Nursemaid Elbow 101: Causes, Symptoms and Treatment

Published on 
August 13, 2018


Nursemaid elbow has many names: pulled elbow, radial-head subluxation, annular ligament displacement. Basically, it is when the elbow is pulled into malalignment or partially dislocated.  Whatever you decide to call it, it is pretty scary the first time it happens to your kid. If you aren’t there to witness the trauma, you may just see your child withholding from using the affected limb like it is paralyzed. Your child may not even seem to be in pain, but may cry at your attempts to touch or move the arm. Is it broken? All the “what-ifs” or the speculation on what could have possibly happened runs through your head, along with the immediate guilt you feel if it happens when you picked up your little one or you were holding hands. But I can assure you —it’s not your fault.

chla-nursemaid-elbow.jpgThe median age for the occurrence of nursemaid elbow is about 2 ½ years old. It happens to girls more than boys and the left arm more than the right, and is more common in kids in about the 75th percentile in weight. However, it can still strike any child.

It happened to my son’s left and right arms and he falls steadily in the 50th percentile. So although he doesn’t exactly fit the profile, he has a mommy who has ligament laxity. Poor guy is genetically predisposed.

The first time it happened to my son, he was about 18 months, and the last time it happened was just last month (he’s 3 now). It can happen simply because you’re holding your child’s arm when he or she trips, and you reflexively hold on tighter to stop the fall. It can happen during rough-and-tumble play. For those loosey-goosey kiddos like my son, it even happened when he was shaking a chain-link fence. Do you see what I’m getting at? It happens, so skip the guilt; it’s not your fault. Toddlers are more prone because, well, we hold their hand to keep them safe … but they fall or impulsively change directions without notice. In addition, toddlers’ anatomy differs. The radial head is smaller and the annular ligament is thinner. So basically what that means is, the toddler arm easily slips out of its socket.

Now that you know the common risk factors for nursemaid elbow, you can try to prevent it. Now, I realize that we can’t prevent it from happening all the time (I refuse to make my child a bubble boy), so it also helps to know the signs and symptoms.


  • History of prior incidents of nursemaid’s elbow
  • Witnessing of  the event that caused the injury or dislocation
  • Pain with movement
    • Typically with supination/pronation (hand faceup, then down) rather than flexion/extension from the elbow (elbow bent, then straightened)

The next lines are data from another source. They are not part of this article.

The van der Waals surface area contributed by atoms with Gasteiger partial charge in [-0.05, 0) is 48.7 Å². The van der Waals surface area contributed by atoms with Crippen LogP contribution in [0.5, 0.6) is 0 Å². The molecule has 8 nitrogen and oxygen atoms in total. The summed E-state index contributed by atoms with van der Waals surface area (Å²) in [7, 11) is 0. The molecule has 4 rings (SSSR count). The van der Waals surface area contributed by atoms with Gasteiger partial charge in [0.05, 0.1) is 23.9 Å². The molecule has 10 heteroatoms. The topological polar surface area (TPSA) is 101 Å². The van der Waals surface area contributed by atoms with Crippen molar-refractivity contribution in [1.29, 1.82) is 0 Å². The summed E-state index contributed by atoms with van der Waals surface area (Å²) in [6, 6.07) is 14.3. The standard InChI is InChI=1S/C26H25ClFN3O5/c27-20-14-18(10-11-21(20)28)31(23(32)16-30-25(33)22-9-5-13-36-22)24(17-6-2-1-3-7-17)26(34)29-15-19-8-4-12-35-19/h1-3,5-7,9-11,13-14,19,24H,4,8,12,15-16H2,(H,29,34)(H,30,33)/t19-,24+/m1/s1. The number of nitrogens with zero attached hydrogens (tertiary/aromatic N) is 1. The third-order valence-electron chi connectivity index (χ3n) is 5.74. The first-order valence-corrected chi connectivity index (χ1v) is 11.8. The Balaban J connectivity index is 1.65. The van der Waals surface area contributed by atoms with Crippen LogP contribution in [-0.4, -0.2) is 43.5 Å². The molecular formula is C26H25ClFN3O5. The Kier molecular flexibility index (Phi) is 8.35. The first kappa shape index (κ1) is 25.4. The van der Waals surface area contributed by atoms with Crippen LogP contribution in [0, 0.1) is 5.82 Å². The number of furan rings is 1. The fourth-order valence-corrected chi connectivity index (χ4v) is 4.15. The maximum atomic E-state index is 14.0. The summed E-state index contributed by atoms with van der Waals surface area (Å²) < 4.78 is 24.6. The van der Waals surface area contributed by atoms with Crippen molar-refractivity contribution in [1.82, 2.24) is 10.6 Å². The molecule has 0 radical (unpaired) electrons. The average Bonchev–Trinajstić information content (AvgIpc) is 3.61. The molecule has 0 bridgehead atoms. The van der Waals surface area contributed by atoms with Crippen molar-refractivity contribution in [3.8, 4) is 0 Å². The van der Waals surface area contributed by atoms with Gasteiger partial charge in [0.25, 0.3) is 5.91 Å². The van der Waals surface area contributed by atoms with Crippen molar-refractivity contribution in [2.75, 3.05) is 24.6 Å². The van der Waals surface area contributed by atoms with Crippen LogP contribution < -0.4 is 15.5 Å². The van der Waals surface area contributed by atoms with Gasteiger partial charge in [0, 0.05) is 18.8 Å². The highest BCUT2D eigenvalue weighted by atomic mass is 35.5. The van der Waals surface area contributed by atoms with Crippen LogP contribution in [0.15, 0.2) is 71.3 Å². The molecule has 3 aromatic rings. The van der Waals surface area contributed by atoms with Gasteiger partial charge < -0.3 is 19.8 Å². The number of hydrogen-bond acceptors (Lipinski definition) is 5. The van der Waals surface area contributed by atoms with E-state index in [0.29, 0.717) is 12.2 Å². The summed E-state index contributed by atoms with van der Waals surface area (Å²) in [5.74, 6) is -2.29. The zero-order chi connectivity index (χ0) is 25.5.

• Pseudoparalysis – child voluntarily keeps the limb still
    • Typically with hand facedown
  • Elbow slightly bent
  • Possible tenderness at the outside point of the elbow
  • Persistent complaints of pain despite no visible dislocation, deformity, bruising, swelling or injury– if so, contact your physician**

Two Techniques to Resolve Pulled Elbow

Although each of the two techniques is used widely by pediatricians, research suggests that hyperpronation is more effective and less painful than supination. For my son, we have had to use both. When the first doesn’t work, we try the other. I typically feel a “click” that seems to come from his wrist (even though the ligament clicking back into place is at the elbow). I know he’s good when he is able to lift up the affected arm and give me a high-five and a smile.

Hyperpronation Technique (Moving hand toward thumbs down position)

  • Hold the child’s hand as if you are going to give him or her a handshake.
  • Support the elbow with your other hand.
  • Move the hand toward thumb facedown.
  • When you feel or hear a click, the elbow is reset
  • Pain should subside and movement should return.

Supination Technique (Moving hand toward palm face up)

  • Hold the elbow (supporting the radial head – the bone that sticks out the side of the elbow) and the hand on the affected arm.
  • Move the hand to palm faceup (wrist extended).
  • Flex the elbow.
  • When you feel or hear a click, the elbow is reset
  • Pain should subside and movement should return in five to 30 minutes.

*Always contact your physician for counsel and advisement on your child’s health issues. This article is provided as a reference and does not replace medical care under the supervision of your practitioner.